Written by her son, Charles E. Page, in 2002
We who try to record the genealogy of our families sometimes get bogged down with dates and names of people, and we neglect or just donít know, what kind of people they were, and how they lived. In writing these stories I try to impart at least a little glimpse into our family life.
To understand my motherís background you should read my story "Minnie Lloyd Jones". That story takes place when Ma was growing up on the farm near Madison, N.Y.
As her mother did before her Erma boarded in Madison Village while attending high school, transportation being so uncertain in the winter. She stayed at the home of Minnie Butler. It was while in school there that she met her future husband, my father, Clayton Page. He lived with his mother on the farm of her brother Chester Stowell, since Claytonís father had died when Clayton was only two years old.
They were married in 1914 after Erma had graduated from Cortland Normal School and had taught for a time in a one-room schoolhouse. The schoolhouse is still standing near the corner of Tinker Hollow Road and Stone Road in the Town of Madison. The couple moved into a rented house in Hamilton where their first child, Dora, was born. Clayton worked in a beginnerís job at the Hamilton Bank. After a few years Clayton took a job with the Madison Co Trust Company and moved the family to a house on Stone St. in Oneida, and then to the house owned by my Grandmother Lewis [see the story "Grandpa and Grandma Page." ] My sister, Alyce, and I were born there.
As was the custom then Ma did not work outside the home, but raised the children, made their clothes, and provided a fine and stable home for the whole family. We children always felt safe and comfortable there. It could be dependedupon whatever our problems outside wereSome of our friends were afraid to go home when they had done something bad, such as getting all wet from rolling around in the snow, or falling in the "feeder", or throwing mud on the neighbor ladyís clothes. We got the message all right about these things, but we were never afraid to go home. We were never scolded for coming in soaking wet or dirty. Ma expected kids to do those things. Of course, we were never allowed to go out to play with our good school clothes on in the first place.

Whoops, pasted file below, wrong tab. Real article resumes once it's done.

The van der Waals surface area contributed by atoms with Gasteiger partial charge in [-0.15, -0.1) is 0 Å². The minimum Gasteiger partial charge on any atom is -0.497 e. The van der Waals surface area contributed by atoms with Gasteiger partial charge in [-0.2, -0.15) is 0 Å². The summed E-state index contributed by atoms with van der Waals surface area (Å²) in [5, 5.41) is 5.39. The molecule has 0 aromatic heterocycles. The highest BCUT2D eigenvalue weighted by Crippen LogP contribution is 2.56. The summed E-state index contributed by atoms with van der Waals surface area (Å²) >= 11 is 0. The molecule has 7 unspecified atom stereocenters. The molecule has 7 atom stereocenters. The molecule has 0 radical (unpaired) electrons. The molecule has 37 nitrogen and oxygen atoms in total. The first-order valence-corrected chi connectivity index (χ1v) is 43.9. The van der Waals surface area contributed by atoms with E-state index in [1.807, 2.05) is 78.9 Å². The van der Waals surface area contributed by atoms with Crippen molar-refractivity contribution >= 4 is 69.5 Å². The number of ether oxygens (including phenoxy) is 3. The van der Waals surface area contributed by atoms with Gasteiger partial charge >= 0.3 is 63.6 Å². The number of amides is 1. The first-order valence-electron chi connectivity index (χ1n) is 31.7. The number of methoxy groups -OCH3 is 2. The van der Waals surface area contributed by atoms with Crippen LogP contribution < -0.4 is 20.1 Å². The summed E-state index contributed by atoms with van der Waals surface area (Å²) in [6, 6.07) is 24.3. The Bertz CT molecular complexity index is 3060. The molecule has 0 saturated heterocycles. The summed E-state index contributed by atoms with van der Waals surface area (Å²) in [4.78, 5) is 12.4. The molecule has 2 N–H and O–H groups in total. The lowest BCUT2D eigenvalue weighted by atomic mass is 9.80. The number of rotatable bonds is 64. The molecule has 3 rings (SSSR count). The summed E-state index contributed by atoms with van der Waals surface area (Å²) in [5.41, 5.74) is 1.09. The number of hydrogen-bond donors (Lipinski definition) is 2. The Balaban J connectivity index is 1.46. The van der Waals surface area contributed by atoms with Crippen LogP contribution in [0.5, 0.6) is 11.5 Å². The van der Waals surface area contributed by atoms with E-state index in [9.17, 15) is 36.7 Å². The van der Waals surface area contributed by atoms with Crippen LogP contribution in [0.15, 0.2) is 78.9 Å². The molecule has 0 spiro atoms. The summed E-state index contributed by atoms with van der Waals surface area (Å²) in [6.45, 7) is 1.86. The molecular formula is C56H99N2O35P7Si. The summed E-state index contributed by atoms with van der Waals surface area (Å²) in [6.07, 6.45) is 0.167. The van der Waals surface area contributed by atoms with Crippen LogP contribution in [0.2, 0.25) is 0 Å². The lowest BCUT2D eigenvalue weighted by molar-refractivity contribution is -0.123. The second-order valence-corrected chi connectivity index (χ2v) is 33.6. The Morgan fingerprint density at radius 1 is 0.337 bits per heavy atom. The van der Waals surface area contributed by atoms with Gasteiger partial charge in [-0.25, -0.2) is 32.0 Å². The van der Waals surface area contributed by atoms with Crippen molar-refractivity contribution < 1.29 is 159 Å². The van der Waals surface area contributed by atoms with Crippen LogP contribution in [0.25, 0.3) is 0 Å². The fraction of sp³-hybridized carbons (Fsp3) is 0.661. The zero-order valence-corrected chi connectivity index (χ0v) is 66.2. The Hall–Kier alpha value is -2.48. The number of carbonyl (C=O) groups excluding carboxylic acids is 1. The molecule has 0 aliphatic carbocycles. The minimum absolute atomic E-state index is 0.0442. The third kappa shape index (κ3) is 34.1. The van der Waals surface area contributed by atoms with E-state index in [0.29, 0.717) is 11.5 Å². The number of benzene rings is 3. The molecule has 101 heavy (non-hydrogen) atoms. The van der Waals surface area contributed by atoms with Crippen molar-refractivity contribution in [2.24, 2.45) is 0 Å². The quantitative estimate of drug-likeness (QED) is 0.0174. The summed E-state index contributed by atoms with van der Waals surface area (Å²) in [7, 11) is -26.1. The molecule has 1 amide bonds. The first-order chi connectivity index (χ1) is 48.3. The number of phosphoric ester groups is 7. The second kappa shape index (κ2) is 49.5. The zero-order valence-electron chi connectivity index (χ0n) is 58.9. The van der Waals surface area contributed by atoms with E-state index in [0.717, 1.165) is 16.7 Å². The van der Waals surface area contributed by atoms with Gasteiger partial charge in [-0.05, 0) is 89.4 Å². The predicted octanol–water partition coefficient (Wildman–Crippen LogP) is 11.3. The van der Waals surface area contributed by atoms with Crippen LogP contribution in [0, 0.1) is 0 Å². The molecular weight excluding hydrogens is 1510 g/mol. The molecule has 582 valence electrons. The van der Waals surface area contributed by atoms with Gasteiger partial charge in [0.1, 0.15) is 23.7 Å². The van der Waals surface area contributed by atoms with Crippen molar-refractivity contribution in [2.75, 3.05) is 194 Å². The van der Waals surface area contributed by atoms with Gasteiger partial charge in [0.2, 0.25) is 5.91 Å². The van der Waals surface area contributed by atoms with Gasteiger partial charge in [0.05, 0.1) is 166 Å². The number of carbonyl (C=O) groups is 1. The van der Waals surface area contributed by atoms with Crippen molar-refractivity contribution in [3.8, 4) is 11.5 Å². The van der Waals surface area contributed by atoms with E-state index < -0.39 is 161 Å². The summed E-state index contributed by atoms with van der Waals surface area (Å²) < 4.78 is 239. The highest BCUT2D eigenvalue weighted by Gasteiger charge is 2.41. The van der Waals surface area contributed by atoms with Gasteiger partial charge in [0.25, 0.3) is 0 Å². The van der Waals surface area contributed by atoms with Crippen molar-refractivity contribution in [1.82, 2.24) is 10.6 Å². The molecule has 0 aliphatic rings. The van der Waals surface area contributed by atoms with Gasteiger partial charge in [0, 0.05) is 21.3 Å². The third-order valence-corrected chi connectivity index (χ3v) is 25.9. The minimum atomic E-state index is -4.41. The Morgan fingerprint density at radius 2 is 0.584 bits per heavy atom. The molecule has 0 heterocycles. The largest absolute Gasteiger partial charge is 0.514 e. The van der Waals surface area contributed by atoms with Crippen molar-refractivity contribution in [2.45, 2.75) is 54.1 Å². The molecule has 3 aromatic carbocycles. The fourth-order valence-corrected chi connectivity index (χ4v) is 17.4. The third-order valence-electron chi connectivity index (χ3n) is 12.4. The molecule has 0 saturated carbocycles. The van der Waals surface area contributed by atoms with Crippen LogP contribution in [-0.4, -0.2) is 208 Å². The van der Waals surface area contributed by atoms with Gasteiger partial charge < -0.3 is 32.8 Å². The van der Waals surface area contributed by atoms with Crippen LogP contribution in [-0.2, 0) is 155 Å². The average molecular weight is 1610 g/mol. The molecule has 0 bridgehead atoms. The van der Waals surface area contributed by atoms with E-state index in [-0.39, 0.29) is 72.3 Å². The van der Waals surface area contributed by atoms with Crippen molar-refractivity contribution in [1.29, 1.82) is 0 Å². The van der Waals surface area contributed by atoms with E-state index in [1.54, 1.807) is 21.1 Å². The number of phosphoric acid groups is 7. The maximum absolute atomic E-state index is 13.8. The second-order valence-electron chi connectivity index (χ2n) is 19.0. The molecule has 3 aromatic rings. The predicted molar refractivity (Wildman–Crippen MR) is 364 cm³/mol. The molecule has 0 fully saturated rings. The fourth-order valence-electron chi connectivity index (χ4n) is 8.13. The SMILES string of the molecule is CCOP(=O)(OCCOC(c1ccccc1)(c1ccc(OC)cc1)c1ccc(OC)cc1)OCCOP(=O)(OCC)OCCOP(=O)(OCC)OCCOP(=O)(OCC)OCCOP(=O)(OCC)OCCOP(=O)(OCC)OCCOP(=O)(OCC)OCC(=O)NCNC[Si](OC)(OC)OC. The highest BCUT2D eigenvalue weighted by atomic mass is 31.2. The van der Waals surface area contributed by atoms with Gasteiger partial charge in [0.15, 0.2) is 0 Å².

We lived on east Walnut St., just a hop, skip and jump from the Elizabeth Street School [now Willard Prior]. For some reason when I was in third grade there came atime when I didnít want to go to school. This went on for some time, and my Motherof course, sent me off anyway. One day I started off through the back yard, and on through Mr. Starrís gate, when I must have had some kind of panic attack. I just couldnít bring myself to go the rest of the way. I know of no logical reason why, and I still donít. I ran back home and Ma tried to get me to go back. But I created a big fuss. I guess she was at a loss as to how to handle it. She sat me down and said, "You know you have to go to school. Itís the law that you have to." I replied, " yes,I know, but if I can just stay home today, Iíll go tomorrow". She said, "OK, if youíll promise to go tomorrow". Tomorrow came and I went to school and never gave herthat kind of trouble again. I, even then, appreciated her compassion and understanding. I think if she had forced me to go that day, I might have been fightingher on it for a long time. As it was, it was my own "agreed-to" decision. She understood that aspect.
None of us kids went to kindergarten, but started directly in first grade. I donít think kindergarten was offered at Elizabeth St. but anyway, I think my parents believed it was better to have the mother teach and guide the children for another year than to give that responsibility to someone else. I know I "got a lot out of" the year I was at home after my two sisters had started school, probably because I received all the attention. However, both my mother and father read to us a lot, even after we were old enough to read some ourselves. In the year I was home "alone" I remember playing in the flour bin while I watched my mother making pies, bread and cookies. While she was working around she would sing a lot of old songs such as " The Irish Washer Woman" ["did you ever go into an Irishmanís shanty"óI still remember the words], "Onward Christian Soldiers", "Wearing of the Green", "Red Wing", "After the Ball", and such. Ma also read "Bible Stories for Children" to us in which I suppose some of the gore and begets were toned down a little, and explained about Adam and Eve, etc. We didnít attend church much but all of us kids went to "Bible Study" once a week or so during the school week for part of the year.